A few weeks ago, everyone marked the four years of the national health scheme Gesy, the only public institution that is afforded a birthday celebration every year. We very much doubt that anyone will mark the anniversary of the authority against corruption or any other institution for that matter.

A scheme which offers free healthcare to everyone, has justifiably been embraced by the public and has been described as one of the greatest achievements of our society. Gone are the days when people were counting their money before visiting a doctor and going without something in order to pay for the drugs they were prescribed. Such worries have been eliminated from a person’s daily life and although they may have to wait a while before they are seen by a doctor, they are eventually seen.

Gesy is venerated by most people while the media act like its guardian angels, dealing with anyone who has something critical to say about it and dismissing them as enemies of the scheme that had benefited so many people. This unprecedented public acceptance is fully exploited by the people who run the Health Insurance Organisation (HIO) – board and particularly its executives – posing as public benefactors who can do no wrong. This HIO complacency and the general curtailing of criticism acts as a brake against changes that would improve the system.

Nobody, for example, has delved into the finances of the system, which seems to overpay everyone, from the personal doctors on €200,000 a year, to specialists who have five-month waiting lists to the private hospitals/clinics which have seen their revenue increase substantially since joining Gesy. So lucrative is joining Gesy that in 2022, 13 applications were submitted to the health ministry by foreign investors wanting to set up private clinics. The sale of the biggest private hospital in Limassol, Ygeia, was conditional on it joining Gesy. This suggests that joining Gesy is considered a lucrative venture for health providers.

The Mercer study on a national health scheme had estimated the annual cost at €1.2 billion whereas for this year it is estimated to be double that, at €2.3 billion. The HIO, meanwhile, is constantly assuring the public that it has big reserves from its surpluses. On Thursday at the House of Representatives the chairman of the HIO said that according to the latest study, Gesy would be viable until 2030 without the need of increasing contributions; the study, he specified, did not go beyond 2030. And what would happen if all the applications for setting up clinics were approved by the health ministry? Would the unit price being paid by the HIO for each medical action fall so low that some providers become unviable?

Diagnostic centres and medical labs have been complaining because the unit price they are paid has been steadily falling This is, presumably, because too many tests are being carried out, doctors signing off too many referrals for tests. In the last week physiotherapists have gone on strike in protest against the low unit price they were being paid. It is inevitable that the more individuals or entities offer their service to Gesy the lower the unit price they receive would be. What would happen if there are too many private clinics incorporated in the system and the unit price for operations falls? Could this lead to a deterioration of the healthcare provided?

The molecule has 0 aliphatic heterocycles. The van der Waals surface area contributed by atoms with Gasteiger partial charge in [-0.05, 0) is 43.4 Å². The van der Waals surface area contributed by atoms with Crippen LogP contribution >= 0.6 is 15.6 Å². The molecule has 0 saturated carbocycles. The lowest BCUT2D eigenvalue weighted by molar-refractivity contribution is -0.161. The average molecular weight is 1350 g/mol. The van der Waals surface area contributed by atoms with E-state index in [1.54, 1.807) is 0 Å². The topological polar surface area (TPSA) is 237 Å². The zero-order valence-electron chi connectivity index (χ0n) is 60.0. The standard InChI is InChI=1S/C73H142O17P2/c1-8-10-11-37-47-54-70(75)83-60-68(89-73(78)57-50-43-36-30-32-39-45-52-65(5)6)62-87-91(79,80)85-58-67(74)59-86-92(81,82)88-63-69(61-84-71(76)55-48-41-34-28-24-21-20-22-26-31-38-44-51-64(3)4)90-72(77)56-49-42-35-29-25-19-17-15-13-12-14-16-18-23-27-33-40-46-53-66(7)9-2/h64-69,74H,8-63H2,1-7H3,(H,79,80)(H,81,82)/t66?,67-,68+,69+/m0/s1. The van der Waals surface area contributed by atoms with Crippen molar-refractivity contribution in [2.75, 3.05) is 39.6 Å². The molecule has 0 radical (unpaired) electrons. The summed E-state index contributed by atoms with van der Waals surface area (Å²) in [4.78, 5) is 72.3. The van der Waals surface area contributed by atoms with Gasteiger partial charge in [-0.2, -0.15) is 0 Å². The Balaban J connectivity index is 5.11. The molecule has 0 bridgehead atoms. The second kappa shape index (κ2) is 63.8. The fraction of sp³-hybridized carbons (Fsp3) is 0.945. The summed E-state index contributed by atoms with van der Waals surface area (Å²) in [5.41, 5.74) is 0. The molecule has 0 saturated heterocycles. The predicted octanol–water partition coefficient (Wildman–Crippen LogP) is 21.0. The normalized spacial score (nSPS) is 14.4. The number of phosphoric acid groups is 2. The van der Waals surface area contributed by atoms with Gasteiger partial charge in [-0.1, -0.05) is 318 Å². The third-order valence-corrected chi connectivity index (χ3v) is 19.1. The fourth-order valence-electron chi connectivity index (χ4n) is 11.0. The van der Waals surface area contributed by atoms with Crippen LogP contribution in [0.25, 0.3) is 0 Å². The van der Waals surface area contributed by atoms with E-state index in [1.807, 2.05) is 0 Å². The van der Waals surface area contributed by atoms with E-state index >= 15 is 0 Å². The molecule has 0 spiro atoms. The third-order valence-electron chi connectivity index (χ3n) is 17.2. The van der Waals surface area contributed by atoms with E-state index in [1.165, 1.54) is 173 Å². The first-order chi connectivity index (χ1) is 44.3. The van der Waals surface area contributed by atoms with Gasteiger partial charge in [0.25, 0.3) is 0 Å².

These are just a few questions that arise from the way the whole system operates. Are decisions thought through by the HIO or does it make decisions as it goes along? Is there a plan for dealing with the falling unit prices such as an effective programme for limiting referrals, or will it throw more of the taxpayer’s money at the problem. Is there a plan?

The government needs to review the way the HIO operates. It is a public organisation, run by public employees, handling an annual budget in excess of €2 billion and taking credit for the organisation’s generosity. And the organisation is run by a board made up of representatives of unions and business associations as well as civil servants from assorted ministries. There is not a single health professional on the board, because when the Gesy law was prepared it excluded anyone selling services to the system. This ruled out doctors, the people with expertise about healthcare.

Congratulations to Diko which brought up the matter at the House on Thursday. Its parliamentary spokesman said his party demanded the law be changed so that the medical community was represented on the HIO board. When the head of the Medical Association was appointed to the HIO board last summer everyone united against the decision and the government backed down. It is absurd to even suggest that two doctors on a 13-member board would pursue the interests of the medical profession, but unions and parties acted as if this would threaten the future of Gesy.

It was a totally irrational response and credit to Diko for bringing up the matter again. The HIO board cannot operate in the best interests of the public without relying on the expertise of medical professionals when making decisions about Gesy.